The brothers never spoke again, and their mother passed away the next spring. David blamed it on the double shock—firstly, seeing Paul in the hospital waiting room, grey and rumpled and with a huge white swathe of gauze plastered to his head where they had apparently shaved away the hair for a pre-op scan; and then the conversation with the hospital when she rang the next week to confirm the surgery time. But he used her money as she had asked to get Paul a nice room. Paul spent most of his days staring at the dappled light cast on the white wall by the trees outside, and listening to the bathroom tap drip, drip, drip.
The rat paused. The first spring winds were beginning to finger the blossom-laden cherry trees, and a handful of torn petals swirled past, shoring up against an upside-down bowl. Spilt tea darkened the gold of the tatami matting, and the fragments of a crushed tea whisk skittered backward and forward in the breeze. The rat eased itself inside the tea room and sniffed again. In the alcove, a newly-hung scroll—a barely-sketched flowering plum with three sparrows high in its branches—bumped against the pale plaster wall. Sensing no other life, the rat shot across the open space shelter into the crook of an out-flung arm. When it climbed higher, it left tiny red footprints on the gray kimono cloth. Outside in the distance came the drone of planes, which flew sleek and dark and dangerous across the weak spring sun.
In eyelid darkness, you ride the pain by sorting. Sound has four levels—the hiss of trains; footsteps, doors and absorbed voices; and the constant zzzt of the tattooist’s drill, helping to drown the sounds that are also sensation—the stylus dipping into the skin, and jarring breath. Pain too has levels. Least must be the sketch lines of the emerging tiger, beginning to stroll with careless power. His stripes hurt, but in short enough bursts. It’s in the deep shadows of his coat that time stops and you dig for strength. But finally now his eyes, his fangs, his razor claws. A last brusque swab across tender skin. The drill hushes but nerves continue to sing with strange intensity. In this way you have earned the protection now carved into your back, so that when you step outside, you are not alone and the world is not the same.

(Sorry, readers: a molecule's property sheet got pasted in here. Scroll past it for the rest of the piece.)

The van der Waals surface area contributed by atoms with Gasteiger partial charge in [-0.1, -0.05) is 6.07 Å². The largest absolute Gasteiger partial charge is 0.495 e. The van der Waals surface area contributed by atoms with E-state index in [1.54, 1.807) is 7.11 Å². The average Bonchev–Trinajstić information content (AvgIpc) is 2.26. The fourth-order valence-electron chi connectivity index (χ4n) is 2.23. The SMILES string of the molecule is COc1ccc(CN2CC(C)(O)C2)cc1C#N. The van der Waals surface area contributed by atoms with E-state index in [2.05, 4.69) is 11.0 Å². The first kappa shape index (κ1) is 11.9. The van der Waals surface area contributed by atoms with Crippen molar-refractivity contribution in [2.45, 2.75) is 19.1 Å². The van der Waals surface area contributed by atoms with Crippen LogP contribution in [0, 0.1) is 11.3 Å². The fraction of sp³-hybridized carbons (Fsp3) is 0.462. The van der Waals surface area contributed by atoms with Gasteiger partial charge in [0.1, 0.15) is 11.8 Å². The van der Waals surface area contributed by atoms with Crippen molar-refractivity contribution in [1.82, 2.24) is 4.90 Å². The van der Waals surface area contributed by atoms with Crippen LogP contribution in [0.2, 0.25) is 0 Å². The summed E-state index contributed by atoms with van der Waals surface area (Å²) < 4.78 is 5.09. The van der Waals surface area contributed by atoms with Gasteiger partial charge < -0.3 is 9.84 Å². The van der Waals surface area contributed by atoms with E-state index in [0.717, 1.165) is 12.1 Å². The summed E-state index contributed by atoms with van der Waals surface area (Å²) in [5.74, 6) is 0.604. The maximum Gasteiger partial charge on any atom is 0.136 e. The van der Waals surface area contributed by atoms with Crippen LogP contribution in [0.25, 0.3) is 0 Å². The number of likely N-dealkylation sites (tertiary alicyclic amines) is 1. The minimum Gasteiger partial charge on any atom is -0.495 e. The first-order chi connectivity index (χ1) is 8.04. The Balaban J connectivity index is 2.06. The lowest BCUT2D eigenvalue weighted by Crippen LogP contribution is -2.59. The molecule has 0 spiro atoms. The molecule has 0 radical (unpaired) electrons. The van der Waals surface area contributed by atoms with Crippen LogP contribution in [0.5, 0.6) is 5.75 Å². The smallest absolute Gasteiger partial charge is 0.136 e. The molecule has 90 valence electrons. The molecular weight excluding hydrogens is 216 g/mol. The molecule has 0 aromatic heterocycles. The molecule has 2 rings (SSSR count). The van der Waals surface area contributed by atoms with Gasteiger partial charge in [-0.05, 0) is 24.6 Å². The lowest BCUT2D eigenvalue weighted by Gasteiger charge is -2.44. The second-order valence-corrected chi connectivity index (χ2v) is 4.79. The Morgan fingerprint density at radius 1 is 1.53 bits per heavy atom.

Five in the morning, and Shibuya’s narrow streets are bright but almost bare of anyone but tramps and crows competing for the same garbage-bag feasts behind fast food restaurants. A truck rumbles past, sending white polystyrene boxes into sudden flight. Snack bar signs flicker and dim, waiting for the evening to come again. A boot crunches down on the escaped polystyrene, followed by long thin legs and a leather trench coat. “Akira?” The pile of bags against the wall twitches. “Password?” “I brought coffee.” She extends the takeout cup toward the pile. “Password!” “Seriously? Every time?” The pile is unmoved. “Dog Star.” A hand comes out from the bags to take the coffee, and another pushes a bag aside just enough to expose a shock of white-bleached hair and one deeply shadowed eye. “They know,” he says.
Tokyo at midnight in mid-winter is frozen so hard that an unwary footstep could snap it. The man pauses to look down into a tiny backyard wilderness. For a year he has watched it, but the only movement apart from a noisy troupe of parakeets—fellow strangers, they make him smile—has been the seasons. So far, he has identified a cherry, a maple, and now a persimmon, bare of all but the very last ripe, orange fruit that glows like the essence of summer. Back home, the last persimmons would have been sliced weeks ago; tonight his wife will have a spoon deep in last year’s preserves as she stares out at the new snow. His children will be asleep under heavy quilt covers in the next room, and a man whom he has never met will straighten up from the stove and look across the room.